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December 23, 2014 Comments (0) Views: 3994 Craft

Tree of Life

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The Tree of Life concept appears in science, philosophy, religion and mythology and alludes to the interconnection of all life on our planet, serving as a metaphor for our common descent. It is a symbol that appears in nearly every ancient culture. With the branches reaching for the sky, and deep roots into the earth, it dwells in the three worlds of heaven, earth and the underworld, acting as a link among the three.

Block-printed bedcover from Andhra Pradesh

Block-printed bedcover from Andhra Pradesh

In Indian textiles, the tradition began to be associated most significantly with palampores or bed coverings, featuring a central flowering tree growing from a rocky mound or arising from water surrounded by sacred lotuses and marine creatures. Animals, peacocks and trailing flowers were featured prominently in the early Tree of Life designs. These were among the Kalamkari (hand-painted) textiles which made an appearance in 17th – 19th century cotton fabrics produced in Masulipatanam, Andhra Pradesh.

Reproduction of 20th century Kalamkari wall art

Reproduction of 20th century Kalamkari wall art

The motif has since been adapted to several art forms and fabrics, appearing in distinct interpretations in traditional art forms like Mata Ni Pachedi, created by a nomadic tribe in Gujarat to represent their resident deity.

'Mata ni Pachedi' Wall Art | (Bottom) Gond Artist at Work

‘Mata ni Pachedi’ Wall Art | (Bottom) Gond Artist at Work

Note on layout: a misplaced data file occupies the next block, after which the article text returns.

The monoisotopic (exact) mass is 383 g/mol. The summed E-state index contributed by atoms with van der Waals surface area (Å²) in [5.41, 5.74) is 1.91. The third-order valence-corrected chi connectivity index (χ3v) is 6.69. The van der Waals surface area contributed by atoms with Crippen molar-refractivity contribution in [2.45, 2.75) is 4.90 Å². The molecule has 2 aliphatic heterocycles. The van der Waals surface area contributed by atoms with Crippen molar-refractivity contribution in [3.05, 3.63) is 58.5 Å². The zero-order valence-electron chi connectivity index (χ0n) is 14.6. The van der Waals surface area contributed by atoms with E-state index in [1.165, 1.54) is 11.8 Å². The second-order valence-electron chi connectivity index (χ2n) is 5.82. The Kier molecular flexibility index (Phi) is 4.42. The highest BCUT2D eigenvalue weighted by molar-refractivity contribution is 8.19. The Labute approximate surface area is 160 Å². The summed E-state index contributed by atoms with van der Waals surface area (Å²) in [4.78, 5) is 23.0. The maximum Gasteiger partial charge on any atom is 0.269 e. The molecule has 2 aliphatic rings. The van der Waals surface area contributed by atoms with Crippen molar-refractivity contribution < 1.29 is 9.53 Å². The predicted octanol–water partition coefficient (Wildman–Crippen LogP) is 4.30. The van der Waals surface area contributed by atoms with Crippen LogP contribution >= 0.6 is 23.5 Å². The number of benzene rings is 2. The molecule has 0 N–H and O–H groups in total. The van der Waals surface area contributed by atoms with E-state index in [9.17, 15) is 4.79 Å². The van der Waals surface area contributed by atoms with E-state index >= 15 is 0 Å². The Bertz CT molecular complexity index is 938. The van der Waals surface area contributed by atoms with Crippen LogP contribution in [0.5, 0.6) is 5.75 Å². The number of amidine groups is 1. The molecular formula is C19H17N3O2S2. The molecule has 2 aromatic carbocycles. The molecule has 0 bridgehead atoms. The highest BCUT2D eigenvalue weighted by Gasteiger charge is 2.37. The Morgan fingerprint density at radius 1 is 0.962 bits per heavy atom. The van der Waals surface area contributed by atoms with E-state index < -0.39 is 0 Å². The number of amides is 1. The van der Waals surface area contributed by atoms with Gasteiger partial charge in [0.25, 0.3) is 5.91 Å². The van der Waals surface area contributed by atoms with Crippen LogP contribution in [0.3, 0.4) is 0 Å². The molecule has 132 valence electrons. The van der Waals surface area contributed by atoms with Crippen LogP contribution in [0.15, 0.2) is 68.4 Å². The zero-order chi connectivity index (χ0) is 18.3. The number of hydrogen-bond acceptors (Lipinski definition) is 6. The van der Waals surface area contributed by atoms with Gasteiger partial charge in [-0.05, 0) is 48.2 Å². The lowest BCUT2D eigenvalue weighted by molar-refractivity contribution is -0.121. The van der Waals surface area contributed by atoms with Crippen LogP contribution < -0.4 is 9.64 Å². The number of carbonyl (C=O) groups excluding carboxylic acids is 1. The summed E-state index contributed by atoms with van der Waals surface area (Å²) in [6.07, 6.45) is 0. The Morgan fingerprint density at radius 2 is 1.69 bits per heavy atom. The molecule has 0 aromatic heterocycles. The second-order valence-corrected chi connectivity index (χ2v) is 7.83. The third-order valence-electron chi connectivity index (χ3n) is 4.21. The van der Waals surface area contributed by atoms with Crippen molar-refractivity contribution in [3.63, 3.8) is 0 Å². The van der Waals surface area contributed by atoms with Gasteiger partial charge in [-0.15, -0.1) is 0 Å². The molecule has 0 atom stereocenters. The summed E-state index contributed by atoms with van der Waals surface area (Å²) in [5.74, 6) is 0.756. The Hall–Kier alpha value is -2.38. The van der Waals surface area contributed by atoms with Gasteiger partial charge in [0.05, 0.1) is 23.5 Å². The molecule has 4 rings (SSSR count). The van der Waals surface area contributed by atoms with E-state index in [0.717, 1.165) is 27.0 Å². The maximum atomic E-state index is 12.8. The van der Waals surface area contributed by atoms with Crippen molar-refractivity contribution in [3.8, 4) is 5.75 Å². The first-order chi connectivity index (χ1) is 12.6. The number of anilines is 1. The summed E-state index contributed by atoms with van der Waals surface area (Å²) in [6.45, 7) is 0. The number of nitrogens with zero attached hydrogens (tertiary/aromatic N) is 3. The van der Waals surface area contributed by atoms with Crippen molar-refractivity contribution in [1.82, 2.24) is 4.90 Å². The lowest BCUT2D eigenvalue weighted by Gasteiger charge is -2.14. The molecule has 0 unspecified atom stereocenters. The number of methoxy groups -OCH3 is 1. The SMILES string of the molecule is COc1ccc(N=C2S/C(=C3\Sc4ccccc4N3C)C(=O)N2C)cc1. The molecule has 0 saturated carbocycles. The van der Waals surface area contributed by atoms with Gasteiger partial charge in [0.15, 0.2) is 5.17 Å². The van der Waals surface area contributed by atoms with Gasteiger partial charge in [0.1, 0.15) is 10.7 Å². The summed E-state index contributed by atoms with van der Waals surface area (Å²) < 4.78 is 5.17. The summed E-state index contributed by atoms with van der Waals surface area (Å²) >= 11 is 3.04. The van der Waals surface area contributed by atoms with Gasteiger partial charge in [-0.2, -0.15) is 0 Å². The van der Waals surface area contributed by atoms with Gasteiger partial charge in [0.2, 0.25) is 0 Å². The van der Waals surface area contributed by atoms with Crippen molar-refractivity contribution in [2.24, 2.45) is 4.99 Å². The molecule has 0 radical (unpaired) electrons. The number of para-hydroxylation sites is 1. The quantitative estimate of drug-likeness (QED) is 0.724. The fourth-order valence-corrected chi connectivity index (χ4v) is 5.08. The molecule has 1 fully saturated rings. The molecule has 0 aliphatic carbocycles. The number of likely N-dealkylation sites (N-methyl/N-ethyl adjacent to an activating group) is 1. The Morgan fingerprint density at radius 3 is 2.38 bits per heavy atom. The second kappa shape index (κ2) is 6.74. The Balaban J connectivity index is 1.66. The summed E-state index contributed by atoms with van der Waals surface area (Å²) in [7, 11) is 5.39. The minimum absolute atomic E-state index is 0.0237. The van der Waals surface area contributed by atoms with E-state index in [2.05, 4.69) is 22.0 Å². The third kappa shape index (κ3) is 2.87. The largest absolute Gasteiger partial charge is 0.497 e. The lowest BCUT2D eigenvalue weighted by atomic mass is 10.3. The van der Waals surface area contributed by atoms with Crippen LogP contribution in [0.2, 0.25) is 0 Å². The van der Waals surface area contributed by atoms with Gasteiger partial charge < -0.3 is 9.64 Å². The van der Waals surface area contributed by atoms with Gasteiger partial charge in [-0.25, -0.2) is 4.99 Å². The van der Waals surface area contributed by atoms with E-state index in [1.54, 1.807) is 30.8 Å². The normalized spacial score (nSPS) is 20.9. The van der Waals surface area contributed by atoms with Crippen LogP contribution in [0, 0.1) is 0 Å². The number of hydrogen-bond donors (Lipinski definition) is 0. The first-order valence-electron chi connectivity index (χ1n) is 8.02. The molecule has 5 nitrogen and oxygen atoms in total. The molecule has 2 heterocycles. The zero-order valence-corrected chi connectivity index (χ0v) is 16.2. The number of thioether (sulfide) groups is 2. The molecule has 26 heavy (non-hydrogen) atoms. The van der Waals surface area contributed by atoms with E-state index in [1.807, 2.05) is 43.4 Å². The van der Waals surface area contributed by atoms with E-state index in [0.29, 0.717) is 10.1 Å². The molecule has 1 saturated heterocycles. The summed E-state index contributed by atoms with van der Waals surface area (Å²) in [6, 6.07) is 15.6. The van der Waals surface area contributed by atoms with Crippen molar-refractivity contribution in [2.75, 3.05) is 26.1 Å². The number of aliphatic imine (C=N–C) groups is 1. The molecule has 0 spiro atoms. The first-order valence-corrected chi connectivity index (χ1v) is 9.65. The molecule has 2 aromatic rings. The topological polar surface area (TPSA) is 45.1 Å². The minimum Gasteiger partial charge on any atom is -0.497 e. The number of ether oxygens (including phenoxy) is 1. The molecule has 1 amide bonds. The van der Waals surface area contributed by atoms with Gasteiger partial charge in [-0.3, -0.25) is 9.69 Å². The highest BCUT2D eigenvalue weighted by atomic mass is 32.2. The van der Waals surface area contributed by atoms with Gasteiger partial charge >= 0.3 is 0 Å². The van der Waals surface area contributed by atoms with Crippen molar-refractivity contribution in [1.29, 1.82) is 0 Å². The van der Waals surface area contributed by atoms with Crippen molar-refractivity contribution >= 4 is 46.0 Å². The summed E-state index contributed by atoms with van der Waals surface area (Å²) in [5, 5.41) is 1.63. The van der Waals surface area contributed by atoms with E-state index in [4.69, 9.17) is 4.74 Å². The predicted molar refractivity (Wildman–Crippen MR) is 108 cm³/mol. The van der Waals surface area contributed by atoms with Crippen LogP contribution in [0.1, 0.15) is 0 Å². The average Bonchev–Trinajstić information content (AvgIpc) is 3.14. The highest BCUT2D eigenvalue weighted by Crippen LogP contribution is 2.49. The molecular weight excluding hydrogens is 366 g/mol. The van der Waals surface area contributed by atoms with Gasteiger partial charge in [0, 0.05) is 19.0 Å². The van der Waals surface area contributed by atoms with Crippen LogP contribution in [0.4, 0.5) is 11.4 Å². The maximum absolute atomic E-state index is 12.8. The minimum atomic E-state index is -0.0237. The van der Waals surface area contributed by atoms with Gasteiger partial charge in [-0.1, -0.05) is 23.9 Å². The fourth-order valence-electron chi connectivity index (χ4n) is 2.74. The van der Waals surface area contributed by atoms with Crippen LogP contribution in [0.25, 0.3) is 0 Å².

Gond Painting by Subhash Vyam

Gond Painting by Subhash Vyam

A common thread among all of these interpretations is their link to the Tree of Life symbolism in Hindu mythology and ancient scriptures. It often hearkens to the Banyan Tree (Akshaya Vata), an eternal and divine symbol that stands near the confluence of the Yamuna and Ganga Rivers in Allahabad. It is this tree that is believed to have survived the cyclical destruction of creation when the Earth was enveloped by water. It is on the leaves of this tree that Lord Krishna is said to have rested when land was no longer visible and is also where the immortal sage Markandeya, a devotee of both Shiva and Vishnu, is said to have received the cosmic vision of God. Even Lord Buddha is represented as meditating under the mighty Banyan tree and legend has it that the Bodhi Tree at Gaya is also a manifestation of this tree.
The ancient symbol continues to be re-created with modern textures and nuanced interpretations that highlight the continuity, connectedness and seamless beauty of nature and life.

Discover more in POOL 54.

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